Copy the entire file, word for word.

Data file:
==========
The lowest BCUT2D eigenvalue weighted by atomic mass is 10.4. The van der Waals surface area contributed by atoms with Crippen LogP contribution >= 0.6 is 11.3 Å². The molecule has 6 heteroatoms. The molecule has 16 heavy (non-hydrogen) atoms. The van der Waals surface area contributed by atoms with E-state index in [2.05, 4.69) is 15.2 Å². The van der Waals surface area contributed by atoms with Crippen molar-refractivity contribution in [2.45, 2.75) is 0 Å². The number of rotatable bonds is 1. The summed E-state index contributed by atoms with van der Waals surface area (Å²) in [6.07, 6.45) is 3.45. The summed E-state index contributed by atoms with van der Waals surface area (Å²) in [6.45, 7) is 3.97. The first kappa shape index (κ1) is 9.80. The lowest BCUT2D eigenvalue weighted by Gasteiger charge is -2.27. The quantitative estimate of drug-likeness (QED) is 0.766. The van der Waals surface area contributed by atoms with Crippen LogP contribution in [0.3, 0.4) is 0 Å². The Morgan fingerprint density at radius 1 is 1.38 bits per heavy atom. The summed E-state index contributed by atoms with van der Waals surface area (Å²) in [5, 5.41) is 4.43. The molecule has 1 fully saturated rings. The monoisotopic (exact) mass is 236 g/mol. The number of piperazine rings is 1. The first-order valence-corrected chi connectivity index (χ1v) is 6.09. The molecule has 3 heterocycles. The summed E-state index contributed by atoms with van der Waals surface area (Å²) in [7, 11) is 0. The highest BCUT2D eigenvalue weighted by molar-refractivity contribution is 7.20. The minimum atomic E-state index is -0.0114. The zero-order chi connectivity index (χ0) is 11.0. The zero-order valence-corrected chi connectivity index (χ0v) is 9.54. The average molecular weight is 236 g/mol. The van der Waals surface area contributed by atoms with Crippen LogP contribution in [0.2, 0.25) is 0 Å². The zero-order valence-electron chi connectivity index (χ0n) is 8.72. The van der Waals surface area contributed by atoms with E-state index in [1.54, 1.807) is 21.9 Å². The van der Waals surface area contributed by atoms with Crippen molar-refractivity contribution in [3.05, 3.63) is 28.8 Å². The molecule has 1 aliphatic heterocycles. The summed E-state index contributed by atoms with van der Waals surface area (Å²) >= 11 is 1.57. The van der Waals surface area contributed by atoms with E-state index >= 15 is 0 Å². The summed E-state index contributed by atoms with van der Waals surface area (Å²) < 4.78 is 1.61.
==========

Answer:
The lowest BCUT2D eigenvalue weighted by atomic mass is 10.4. The van der Waals surface area contributed by atoms with Crippen LogP contribution >= 0.6 is 11.3 Å². The molecule has 6 heteroatoms. The molecule has 16 heavy (non-hydrogen) atoms. The van der Waals surface area contributed by atoms with E-state index in [2.05, 4.69) is 15.2 Å². The van der Waals surface area contributed by atoms with Crippen molar-refractivity contribution in [2.45, 2.75) is 0 Å². The number of rotatable bonds is 1. The summed E-state index contributed by atoms with van der Waals surface area (Å²) in [6.07, 6.45) is 3.45. The summed E-state index contributed by atoms with van der Waals surface area (Å²) in [6.45, 7) is 3.97. The first kappa shape index (κ1) is 9.80. The lowest BCUT2D eigenvalue weighted by Gasteiger charge is -2.27. The quantitative estimate of drug-likeness (QED) is 0.766. The van der Waals surface area contributed by atoms with Crippen LogP contribution in [0.3, 0.4) is 0 Å². The Morgan fingerprint density at radius 1 is 1.38 bits per heavy atom. The summed E-state index contributed by atoms with van der Waals surface area (Å²) in [5, 5.41) is 4.43. The molecule has 1 fully saturated rings. The monoisotopic (exact) mass is 236 g/mol. The number of piperazine rings is 1. The first-order valence-corrected chi connectivity index (χ1v) is 6.09. The molecule has 3 heterocycles. The summed E-state index contributed by atoms with van der Waals surface area (Å²) in [7, 11) is 0. The highest BCUT2D eigenvalue weighted by molar-refractivity contribution is 7.20. The minimum atomic E-state index is -0.0114. The zero-order chi connectivity index (χ0) is 11.0. The zero-order valence-corrected chi connectivity index (χ0v) is 9.54. The average molecular weight is 236 g/mol. The van der Waals surface area contributed by atoms with Crippen LogP contribution in [0.2, 0.25) is 0 Å². The zero-order valence-electron chi connectivity index (χ0n) is 8.72. The van der Waals surface area contributed by atoms with E-state index in [1.54, 1.807) is 21.9 Å². The van der Waals surface area contributed by atoms with Crippen molar-refractivity contribution in [3.05, 3.63) is 28.8 Å². The molecule has 1 aliphatic heterocycles. The summed E-state index contributed by atoms with van der Waals surface area (Å²) >= 11 is 1.57. The van der Waals surface area contributed by atoms with E-state index >= 15 is 0 Å². The summed E-state index contributed by atoms with van der Waals surface area (Å²) < 4.78 is 1.61.